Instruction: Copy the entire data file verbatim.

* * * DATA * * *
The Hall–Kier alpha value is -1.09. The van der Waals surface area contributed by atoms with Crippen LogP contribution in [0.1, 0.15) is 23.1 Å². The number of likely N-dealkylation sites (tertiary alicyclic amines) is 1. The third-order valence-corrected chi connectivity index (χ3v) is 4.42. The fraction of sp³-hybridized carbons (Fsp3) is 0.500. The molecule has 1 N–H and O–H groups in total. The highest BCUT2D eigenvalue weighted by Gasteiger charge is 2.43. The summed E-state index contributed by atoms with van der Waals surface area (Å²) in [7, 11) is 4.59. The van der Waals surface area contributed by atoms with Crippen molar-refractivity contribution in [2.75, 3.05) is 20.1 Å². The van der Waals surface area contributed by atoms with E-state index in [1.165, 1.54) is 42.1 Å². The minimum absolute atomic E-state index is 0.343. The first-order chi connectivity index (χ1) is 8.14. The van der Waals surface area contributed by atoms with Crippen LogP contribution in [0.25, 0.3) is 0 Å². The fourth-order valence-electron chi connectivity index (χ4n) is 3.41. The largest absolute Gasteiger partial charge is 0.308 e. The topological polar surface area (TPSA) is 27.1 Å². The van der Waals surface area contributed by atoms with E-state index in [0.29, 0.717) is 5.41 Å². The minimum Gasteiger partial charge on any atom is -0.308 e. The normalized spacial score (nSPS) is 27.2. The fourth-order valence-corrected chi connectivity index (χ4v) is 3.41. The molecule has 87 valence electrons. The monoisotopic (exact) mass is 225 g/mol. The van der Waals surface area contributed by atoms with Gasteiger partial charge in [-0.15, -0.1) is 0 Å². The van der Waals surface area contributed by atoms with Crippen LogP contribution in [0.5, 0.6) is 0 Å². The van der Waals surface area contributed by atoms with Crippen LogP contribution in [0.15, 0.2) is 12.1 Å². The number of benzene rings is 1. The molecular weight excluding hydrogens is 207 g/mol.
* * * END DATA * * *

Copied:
The Hall–Kier alpha value is -1.09. The van der Waals surface area contributed by atoms with Crippen LogP contribution in [0.1, 0.15) is 23.1 Å². The number of likely N-dealkylation sites (tertiary alicyclic amines) is 1. The third-order valence-corrected chi connectivity index (χ3v) is 4.42. The fraction of sp³-hybridized carbons (Fsp3) is 0.500. The molecule has 1 N–H and O–H groups in total. The highest BCUT2D eigenvalue weighted by Gasteiger charge is 2.43. The summed E-state index contributed by atoms with van der Waals surface area (Å²) in [7, 11) is 4.59. The van der Waals surface area contributed by atoms with Crippen molar-refractivity contribution in [2.75, 3.05) is 20.1 Å². The van der Waals surface area contributed by atoms with E-state index in [1.165, 1.54) is 42.1 Å². The minimum absolute atomic E-state index is 0.343. The first-order chi connectivity index (χ1) is 8.14. The van der Waals surface area contributed by atoms with Crippen LogP contribution in [0.25, 0.3) is 0 Å². The fourth-order valence-electron chi connectivity index (χ4n) is 3.41. The largest absolute Gasteiger partial charge is 0.308 e. The topological polar surface area (TPSA) is 27.1 Å². The van der Waals surface area contributed by atoms with E-state index in [0.29, 0.717) is 5.41 Å². The minimum Gasteiger partial charge on any atom is -0.308 e. The normalized spacial score (nSPS) is 27.2. The fourth-order valence-corrected chi connectivity index (χ4v) is 3.41. The molecule has 87 valence electrons. The monoisotopic (exact) mass is 225 g/mol. The van der Waals surface area contributed by atoms with Gasteiger partial charge in [-0.15, -0.1) is 0 Å². The van der Waals surface area contributed by atoms with Crippen LogP contribution in [0.5, 0.6) is 0 Å². The van der Waals surface area contributed by atoms with Crippen LogP contribution in [0.15, 0.2) is 12.1 Å². The number of benzene rings is 1. The molecular weight excluding hydrogens is 207 g/mol.